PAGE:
This is Bob Hempker with today’s newsletter. Did you ever hit a plateau in your playing? It’s like a baseball player in a slump, we all get to the point where we think we aren’t learning anything new, where our playing isn’t improving and everything feels repetitious.
When everything feels like it’s the same thing you’ve been playing since the beginning, you’ve got to figure out how to play your way out of the slump. Sometimes it’s best to knock off your practicing for a few days, take off and go fishing or work on some hobby that will take you away from it.
It’s a tough thing to do deal with, especially if we’re making a living playing. Sometimes going and listening to a really great musician that we admire helps. They might inspire us to go a different direction than the way we’re going.
This doesn’t necessarily have to be a steel player. Living here in Nashville, I can go listen to Paul Franklin or possibly go downtown and find Doug Jernigan playing on lower Broad. Of course, those of you who don’t live in Nashville don’t have this opportunity.
Listening to CDs is somehow not the same as watching someone play live. It’s just not as exciting and vibrant and not quite as inspirational, but if CDs are all you have, by all means listen to them as intently as you can.
When I was on the road and found things happening in the local venues, I always liked to take the time to listen and watch the local players to see what they were doing. I’ve seen people like Maynard Ferguson, Art Blakey and the Jazz Messengers, sax player Don Minza and many unknowns that played their rear-ends off.
Watching these players had the effect of revitalizing my interest in my playing. When you go out looking for other players to listen to, try to find somebody who is better than you. Also, I’ve always tried to play with people who are better than me. I want to be drawn up to a higher level rather than be dragged down.
I’ll usually surprise myself and play better than I think I’m capable of playing in these situations. This can give you a real lift and be a confidence booster while inspiring you to go home and work on things that you want to improve.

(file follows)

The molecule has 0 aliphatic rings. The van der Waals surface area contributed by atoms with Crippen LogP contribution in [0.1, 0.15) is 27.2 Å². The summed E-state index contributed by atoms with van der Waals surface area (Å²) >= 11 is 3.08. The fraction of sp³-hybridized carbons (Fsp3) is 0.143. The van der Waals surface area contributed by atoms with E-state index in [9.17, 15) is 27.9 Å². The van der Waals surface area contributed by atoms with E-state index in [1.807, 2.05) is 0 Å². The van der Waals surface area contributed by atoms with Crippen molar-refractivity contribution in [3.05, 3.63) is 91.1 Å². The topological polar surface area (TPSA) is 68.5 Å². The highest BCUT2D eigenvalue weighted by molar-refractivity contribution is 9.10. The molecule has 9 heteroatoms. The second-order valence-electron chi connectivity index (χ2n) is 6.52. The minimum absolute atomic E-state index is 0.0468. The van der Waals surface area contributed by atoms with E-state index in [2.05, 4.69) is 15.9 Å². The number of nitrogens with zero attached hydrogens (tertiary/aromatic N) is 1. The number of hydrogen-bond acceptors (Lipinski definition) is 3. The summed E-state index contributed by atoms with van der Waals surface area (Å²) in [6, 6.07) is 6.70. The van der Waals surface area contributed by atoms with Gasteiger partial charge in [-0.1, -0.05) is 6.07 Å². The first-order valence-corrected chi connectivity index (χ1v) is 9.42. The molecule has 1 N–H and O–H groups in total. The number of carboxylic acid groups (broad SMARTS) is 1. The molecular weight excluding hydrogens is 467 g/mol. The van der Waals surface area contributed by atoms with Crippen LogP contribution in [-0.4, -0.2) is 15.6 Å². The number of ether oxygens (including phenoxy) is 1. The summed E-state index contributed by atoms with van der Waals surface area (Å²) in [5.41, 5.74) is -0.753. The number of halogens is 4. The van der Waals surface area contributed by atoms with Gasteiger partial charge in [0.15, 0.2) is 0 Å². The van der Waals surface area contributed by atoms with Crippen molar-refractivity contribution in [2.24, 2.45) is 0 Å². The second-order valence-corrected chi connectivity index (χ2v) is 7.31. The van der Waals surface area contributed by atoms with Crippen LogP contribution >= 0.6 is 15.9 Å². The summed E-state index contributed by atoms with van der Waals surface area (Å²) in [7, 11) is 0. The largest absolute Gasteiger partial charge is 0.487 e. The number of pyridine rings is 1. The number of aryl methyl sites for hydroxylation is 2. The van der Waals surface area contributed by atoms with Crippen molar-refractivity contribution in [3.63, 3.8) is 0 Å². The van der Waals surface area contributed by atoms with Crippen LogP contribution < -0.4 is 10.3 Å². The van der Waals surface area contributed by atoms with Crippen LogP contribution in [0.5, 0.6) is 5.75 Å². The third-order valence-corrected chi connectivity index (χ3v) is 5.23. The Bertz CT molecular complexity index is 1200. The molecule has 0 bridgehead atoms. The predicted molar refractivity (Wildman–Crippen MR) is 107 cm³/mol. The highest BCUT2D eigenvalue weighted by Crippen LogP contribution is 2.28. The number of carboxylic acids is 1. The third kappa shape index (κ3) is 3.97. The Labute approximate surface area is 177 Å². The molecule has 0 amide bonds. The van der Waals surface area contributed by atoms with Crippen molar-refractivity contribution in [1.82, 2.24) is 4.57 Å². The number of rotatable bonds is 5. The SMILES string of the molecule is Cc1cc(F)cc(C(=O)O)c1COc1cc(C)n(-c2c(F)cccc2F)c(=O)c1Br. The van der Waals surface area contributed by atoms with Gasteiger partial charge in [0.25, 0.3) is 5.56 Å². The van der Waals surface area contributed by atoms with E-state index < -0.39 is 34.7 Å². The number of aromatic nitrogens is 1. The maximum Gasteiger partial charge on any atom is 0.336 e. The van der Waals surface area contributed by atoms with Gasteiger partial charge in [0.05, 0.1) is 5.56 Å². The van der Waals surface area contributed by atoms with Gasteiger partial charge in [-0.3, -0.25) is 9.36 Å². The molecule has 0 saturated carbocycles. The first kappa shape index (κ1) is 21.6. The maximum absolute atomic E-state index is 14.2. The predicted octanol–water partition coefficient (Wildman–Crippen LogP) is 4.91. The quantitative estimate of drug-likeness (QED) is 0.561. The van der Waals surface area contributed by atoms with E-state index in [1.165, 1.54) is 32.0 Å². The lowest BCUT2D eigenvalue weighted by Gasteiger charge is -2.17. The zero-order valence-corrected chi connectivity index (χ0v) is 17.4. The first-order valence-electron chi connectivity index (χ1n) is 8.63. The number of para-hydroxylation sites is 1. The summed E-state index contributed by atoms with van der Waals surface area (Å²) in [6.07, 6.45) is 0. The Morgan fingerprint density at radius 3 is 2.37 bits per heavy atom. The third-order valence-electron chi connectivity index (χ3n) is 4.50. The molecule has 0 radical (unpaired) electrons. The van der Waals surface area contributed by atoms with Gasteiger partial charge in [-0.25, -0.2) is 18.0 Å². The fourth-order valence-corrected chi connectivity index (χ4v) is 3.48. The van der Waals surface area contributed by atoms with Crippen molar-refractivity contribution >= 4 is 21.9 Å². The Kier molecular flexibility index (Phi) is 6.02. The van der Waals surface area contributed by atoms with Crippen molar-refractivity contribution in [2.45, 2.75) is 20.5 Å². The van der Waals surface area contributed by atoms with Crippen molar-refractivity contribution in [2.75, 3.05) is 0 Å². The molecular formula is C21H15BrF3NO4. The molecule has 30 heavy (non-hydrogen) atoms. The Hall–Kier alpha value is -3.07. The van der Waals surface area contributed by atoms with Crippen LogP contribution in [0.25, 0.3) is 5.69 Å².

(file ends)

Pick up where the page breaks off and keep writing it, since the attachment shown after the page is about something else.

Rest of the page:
Another thing you can do is to go sit in with a band that you normally don’t work with that plays songs that you normally don’t play. You’re looking to expand your way of thinking and the way you approach your instrument and the challenge of keeping up and fitting in with another group can do that for you.
One instance of this was when I sat in and played with a Dixieland band all night and we had a darn good time. I wasn’t completely satisfied with what I played but I was happy that I was able to fit in and the guys in the band were happy with what I played. Of course, I’m never totally satisfied with what I play but it’s actually not a bad thing to be a bit dissatisfied with your playing because that is something that can drive you to improve yourself.
If you’re standing still as a player, you’re falling behind. You need to always be trying to improve your playing in some way, otherwise you could fall into a rut that is extremely hard to get out of.
Baseball players that hit 300 or better are usually candidates for the Hall of Fame, but if you stop and think about it, they fail over two-thirds of the time. As a steel guitar player, you’re never going to be perfect, but that doesn’t have to stop you from striving to be that way. It’s the striving that counts.
I know I keep coming back to this, but you don’t know how much I wish that I would have had the CDs, tracks, tab books and all the things we have today for new players to learn from. I firmly believe that every player trying to improve himself should take advantage of these materials. Yes, you can consider this a blatant plug for the store, but buy these books, tracks and CDs, then practice, practice, practice.
If any of you have ways of breaking through when you’re stuck, I’d love to hear them and be able to share them with everyone else so don’t be afraid to email me back. You may be reading your email in the next newsletter.
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